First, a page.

© Blunderbuss 2010-2020  |  Site Map  | Contact Us  


The 1977 Student Election

Successful candidate Martin Collier receiving the congratulations of college principal Mr Paul French

In the background are (left to right) Charlie King, Colin Larby, Nigel Martyn, Russell Christian and Kevin Smith

(From the Farnham Herald)

The elections for the Staff-Student Consultative council was a highlight of the Autumn term of 1977. Even Blunderbuss covered it at the time!

There were three candidates for the Chair of the Council: David O'Brien, Simon Oelman and Martin Collier.

On Friday 14 October, each candidate put forward their policies during the Tutorial period. This was followed by an open meeting the following Tuesday (18th) in the JCR, where each candidate answered questions from students.

Voting took place on Friday 21 October. Kevin Desmond was the Returning Officer, responsible for the poll.

The result was declared at 4pm the same day on the College steps. According to the Farnham Herald, a total of 434 votes were cast as follows:

Martin Collier  - 302

David O'Brien   - 83

Simon Oelman - 41

Issue 5

The Farnham Herald published the results in the following week and reported on the election as follows:

"Farnham College students are not avid for radical student power, if Friday's voting for the new chairman of the Staff-Student Consultative Council is anything to go by.

"In a presidential style election, win which every student and staff member had a vote. they chose by an overwhelming majority the candidate whose slogan is "Moderation in all things" - Martin Collier of Lodge Hill Road, Lower Bourne, who has Parliamentary ambitions.

Martin Collier elected as chairman of the staff-student consultative committee"A crowd of about 100 students gathered outside the main entrance at 4pm on Friday to hear the principal, Mr Paul French, declare the result from the steps. They greeted the announcement of Martin's elections with rousing cheers and only a modicum of boos.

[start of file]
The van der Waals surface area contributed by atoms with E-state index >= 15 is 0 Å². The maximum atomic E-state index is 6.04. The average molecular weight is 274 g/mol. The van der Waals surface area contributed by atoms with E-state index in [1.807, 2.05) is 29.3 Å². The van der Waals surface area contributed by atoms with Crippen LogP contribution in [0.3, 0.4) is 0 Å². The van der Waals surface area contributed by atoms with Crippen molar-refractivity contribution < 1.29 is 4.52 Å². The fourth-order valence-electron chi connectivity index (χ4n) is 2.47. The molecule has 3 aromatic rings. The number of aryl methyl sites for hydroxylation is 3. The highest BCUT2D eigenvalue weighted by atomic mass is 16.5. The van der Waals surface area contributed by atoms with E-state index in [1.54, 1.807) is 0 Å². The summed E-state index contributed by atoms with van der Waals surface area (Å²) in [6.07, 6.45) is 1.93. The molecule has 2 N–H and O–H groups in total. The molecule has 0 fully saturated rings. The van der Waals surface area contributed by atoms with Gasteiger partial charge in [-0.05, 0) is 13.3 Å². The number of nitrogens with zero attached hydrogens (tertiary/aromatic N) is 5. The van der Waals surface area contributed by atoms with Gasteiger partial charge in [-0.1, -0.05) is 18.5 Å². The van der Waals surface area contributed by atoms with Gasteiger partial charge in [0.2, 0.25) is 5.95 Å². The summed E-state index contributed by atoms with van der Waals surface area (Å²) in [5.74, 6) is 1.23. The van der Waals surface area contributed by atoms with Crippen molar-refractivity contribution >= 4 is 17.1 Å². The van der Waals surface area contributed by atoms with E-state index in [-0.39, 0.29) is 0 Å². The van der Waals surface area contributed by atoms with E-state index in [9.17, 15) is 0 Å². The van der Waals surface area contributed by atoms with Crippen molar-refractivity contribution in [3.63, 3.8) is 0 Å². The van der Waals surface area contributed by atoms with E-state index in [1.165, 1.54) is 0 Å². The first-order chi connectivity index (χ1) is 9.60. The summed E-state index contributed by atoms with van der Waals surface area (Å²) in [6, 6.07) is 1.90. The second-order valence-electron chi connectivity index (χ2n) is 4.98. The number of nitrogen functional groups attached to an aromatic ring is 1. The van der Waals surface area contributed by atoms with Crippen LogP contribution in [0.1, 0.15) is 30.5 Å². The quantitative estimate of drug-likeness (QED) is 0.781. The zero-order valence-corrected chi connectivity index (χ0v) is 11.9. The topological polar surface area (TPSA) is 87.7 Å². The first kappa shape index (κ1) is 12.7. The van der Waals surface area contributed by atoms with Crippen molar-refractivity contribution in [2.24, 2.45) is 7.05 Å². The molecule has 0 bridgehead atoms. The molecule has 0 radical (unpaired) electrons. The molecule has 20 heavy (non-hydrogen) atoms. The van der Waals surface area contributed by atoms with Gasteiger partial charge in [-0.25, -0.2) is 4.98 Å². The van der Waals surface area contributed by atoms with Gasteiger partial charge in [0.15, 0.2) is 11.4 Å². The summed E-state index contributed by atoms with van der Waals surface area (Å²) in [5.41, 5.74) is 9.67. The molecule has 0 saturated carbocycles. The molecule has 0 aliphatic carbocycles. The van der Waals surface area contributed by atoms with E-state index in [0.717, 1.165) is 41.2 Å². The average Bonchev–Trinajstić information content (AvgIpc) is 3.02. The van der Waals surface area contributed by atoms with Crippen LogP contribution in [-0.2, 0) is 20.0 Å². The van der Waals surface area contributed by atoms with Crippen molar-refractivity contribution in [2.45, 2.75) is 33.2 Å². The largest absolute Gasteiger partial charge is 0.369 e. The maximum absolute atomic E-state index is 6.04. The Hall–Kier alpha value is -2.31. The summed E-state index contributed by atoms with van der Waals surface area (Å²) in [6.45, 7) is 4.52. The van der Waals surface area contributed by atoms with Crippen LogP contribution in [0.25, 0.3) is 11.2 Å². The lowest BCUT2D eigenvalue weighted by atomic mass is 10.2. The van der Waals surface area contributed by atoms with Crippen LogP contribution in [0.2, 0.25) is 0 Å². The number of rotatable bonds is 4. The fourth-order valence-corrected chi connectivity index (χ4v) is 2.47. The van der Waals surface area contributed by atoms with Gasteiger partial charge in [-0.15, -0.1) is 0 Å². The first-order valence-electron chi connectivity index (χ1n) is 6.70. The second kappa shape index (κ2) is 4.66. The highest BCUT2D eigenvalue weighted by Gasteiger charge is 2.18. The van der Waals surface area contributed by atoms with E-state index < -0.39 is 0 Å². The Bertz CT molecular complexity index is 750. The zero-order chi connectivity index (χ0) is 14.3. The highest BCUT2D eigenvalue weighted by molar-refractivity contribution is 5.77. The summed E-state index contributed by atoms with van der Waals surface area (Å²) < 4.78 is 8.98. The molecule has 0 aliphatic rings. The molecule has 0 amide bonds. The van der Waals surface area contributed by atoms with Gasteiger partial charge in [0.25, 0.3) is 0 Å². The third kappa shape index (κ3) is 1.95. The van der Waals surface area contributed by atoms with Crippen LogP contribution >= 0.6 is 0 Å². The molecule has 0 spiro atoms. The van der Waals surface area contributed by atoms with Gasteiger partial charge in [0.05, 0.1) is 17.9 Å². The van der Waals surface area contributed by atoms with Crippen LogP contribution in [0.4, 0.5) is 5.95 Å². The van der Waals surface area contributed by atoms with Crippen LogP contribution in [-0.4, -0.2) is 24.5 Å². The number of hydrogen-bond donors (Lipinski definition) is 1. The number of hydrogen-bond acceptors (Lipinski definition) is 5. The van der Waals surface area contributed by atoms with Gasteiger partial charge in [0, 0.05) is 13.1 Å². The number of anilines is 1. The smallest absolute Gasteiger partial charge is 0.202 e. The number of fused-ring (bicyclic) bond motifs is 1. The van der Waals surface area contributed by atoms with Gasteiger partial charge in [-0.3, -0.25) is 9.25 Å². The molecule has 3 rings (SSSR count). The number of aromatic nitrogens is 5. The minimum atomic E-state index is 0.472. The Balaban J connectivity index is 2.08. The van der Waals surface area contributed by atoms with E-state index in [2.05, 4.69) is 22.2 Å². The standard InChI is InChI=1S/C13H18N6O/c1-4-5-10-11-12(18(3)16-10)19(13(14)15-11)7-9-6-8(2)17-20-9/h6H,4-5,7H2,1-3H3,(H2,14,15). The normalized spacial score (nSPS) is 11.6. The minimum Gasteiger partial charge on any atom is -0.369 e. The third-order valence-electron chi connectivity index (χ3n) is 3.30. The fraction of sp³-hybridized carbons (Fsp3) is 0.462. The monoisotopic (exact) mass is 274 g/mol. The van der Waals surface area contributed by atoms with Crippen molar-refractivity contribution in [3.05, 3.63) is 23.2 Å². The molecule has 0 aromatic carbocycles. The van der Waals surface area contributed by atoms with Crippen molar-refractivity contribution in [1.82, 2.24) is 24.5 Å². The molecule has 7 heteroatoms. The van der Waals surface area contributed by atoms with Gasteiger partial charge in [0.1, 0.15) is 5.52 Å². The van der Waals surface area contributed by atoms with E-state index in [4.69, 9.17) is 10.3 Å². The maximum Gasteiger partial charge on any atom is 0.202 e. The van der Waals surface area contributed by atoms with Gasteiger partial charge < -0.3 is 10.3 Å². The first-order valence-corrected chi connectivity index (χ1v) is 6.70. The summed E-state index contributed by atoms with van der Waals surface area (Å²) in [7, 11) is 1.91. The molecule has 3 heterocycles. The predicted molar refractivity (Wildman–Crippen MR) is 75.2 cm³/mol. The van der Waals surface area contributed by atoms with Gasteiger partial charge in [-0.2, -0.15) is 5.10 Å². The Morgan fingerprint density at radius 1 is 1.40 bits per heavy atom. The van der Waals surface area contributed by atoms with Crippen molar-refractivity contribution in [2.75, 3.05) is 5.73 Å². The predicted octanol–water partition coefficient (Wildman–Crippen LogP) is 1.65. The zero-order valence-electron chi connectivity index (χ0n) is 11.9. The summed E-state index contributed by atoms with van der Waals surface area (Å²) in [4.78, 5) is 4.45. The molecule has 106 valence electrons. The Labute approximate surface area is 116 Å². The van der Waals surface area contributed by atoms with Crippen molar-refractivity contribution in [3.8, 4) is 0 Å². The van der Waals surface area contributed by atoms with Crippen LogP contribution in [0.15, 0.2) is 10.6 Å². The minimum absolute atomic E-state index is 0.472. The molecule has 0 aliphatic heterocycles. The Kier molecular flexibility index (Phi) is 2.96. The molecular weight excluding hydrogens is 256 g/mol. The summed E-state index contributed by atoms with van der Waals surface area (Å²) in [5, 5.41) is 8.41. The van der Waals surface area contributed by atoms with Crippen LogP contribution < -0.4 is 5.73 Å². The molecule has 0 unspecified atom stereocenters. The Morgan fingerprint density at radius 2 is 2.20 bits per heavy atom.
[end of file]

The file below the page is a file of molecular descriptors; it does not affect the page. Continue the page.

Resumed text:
"Wearing a conventional short and tie and a short hair-cut, with a rosette on the lapel of his tweed jacket, and carrying a rolled umbrella, the successful candidate warmly thanked his supporters and the returning officer, Kevin Desmond, and his staff. He also thanked his opponents for a "very sporting election campaign".

"Martin, who is studying for his History, Geography and English 'A' levels and has ambitions to go into Law and stand for Parliament, told the Herald he believed his election was a victory for common sense.

"His election speeches and manifesto were based on the assertion that students cannot expect to bring about changes in the running of the college overnight; they could only hope to influence over a period of time, and might themselves have left before that influence became effective.

"By law, the only person who is responsible for the running of the college is the principal, and those who have wild ideas about student rule are wasting their time. They won't have any case unless they are seen to be a responsible body.

"Some people feel the Consultative Council has no real power, but it is an important body in that it allows the principal to consult with the students and get to know exactly what they feel about decisions. It is hardly to be expected that the students should be running the college but right that they should have a certain amount of influence on the way it is run.

"Martin added that he had had an excellent body of supporters campaigning for him. Voting was by secret ballot at a polling booth set up in the main hall."

Martin has since sent us the following comments on the 1977 election:

"Dear Both, 1977 is, I think, correct. We fought a barnstorming campaign with a simple message "Let MC B the 1 4 U" and "I'm 4 MC R U?" We were years ahead of sxtspk! It was all great fun.

"I seem to recall that a member of staff, the identity of whom I have forgotten (if I ever knew it), commented in despair "What a choice: a communist, a fascist and an upper class twit".

"I had a chat with Simon at the reunion in 2000. Interestingly we had both become disillusioned with politics for the same reason - "your opponents are opposite you, but your enemies are behind you." I have stuck a toe into the murky waters recently as an Independent member of St Ives Town Council (and the current Mayor), but I have been effectively immunised against party politics; the antics of some of my council colleagues with party affiliations certainly do not encourage me to get involved!"